Let’s start with Reducing, because that’s the most straightforward. Rich countries have done a great job of Reducing the time it takes to do most household tasks. That’s what the triangle kitchen was all about. Americans don’t fetch water because faucets fetch it for us, instantly. We don’t spend all day on a load of laundry because the washing machine does it in a half-hour. Cooking goes much faster when you start with a gas stove instead of an ax and a tree.
In poorer countries, though, most women still haul water, clean clothes by hand, and cook over an open flame.
The solution is innovation, and you can help. Some of you will become engineers, entrepreneurs, scientists, and software developers. I invite you to take on the challenge of serving the poor with cheap, clean energy, better roads, and running water. Or maybe you can invent ingenious labor-saving technologies. Can you imagine a machine that washes clothes using no electricity and very little water? Perhaps you can improve on the mortar and pestle, the 40,000-year-old technology I see women using to grind grain into food every time I travel in sub-Saharan Africa or South Asia.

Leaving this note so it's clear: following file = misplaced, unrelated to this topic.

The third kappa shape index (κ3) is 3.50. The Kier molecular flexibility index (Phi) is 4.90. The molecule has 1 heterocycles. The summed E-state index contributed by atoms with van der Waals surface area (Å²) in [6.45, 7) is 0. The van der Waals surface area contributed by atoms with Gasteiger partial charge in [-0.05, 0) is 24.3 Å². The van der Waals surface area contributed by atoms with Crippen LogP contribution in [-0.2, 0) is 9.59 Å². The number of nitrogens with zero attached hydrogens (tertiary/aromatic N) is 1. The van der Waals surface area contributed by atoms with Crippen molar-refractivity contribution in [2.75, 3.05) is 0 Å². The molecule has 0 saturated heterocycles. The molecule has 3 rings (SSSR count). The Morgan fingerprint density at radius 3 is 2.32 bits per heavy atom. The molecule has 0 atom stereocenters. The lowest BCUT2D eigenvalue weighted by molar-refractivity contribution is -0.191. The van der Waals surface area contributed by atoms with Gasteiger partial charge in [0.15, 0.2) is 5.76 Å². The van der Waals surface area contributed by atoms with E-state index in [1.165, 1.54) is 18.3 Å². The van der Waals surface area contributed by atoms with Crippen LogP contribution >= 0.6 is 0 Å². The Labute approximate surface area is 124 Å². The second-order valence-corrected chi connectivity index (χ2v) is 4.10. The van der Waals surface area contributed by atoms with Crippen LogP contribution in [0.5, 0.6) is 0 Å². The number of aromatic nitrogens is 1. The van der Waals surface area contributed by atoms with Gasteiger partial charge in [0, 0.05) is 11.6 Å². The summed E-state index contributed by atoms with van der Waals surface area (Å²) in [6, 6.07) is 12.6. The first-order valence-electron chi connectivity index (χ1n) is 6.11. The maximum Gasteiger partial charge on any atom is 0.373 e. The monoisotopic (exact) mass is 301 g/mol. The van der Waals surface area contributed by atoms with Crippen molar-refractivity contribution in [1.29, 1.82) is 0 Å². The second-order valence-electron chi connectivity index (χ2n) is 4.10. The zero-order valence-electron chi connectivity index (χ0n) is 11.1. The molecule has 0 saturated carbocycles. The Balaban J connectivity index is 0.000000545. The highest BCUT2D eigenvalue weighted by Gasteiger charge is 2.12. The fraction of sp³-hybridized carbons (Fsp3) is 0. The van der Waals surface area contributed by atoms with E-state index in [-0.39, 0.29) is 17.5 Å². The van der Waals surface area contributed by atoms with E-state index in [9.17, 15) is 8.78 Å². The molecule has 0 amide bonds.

But Reducing by itself isn’t enough, because it’s not just that housework takes a long time; it’s also that every culture expects women to do it. If tasks start taking less time, societies can (and do) simply assign women more tasks to fill up the time they’re deemed to have available. No matter how efficient we make housework, we won’t actually free up women’s time until we Recognize that it’s just as valuable as men’s.
This isn’t a global plot by men to oppress women. It’s more subtle than that. The division of work depends on cultural norms, and we call them norms because they seem normal—so normal that many of us don’t notice the assumptions we’re making. But your generation can notice them—and keep pointing them out until the world pays attention.
Think about your household chores. If you’re an American girl, you probably do 2 hours of chores a week more than boys. If you’re a boy, you’re 15 percent more likely to be paid for doing your chores. And what percent of girls’ chores are inside, and what percent of boys’ are outside? Why is that?
In TV commercials you see, how often are men doing laundry, cooking, or running after kids? (The answer: 2 percent of the time.) How many of the women are advertising kitchen or cleaning products? (More than half.)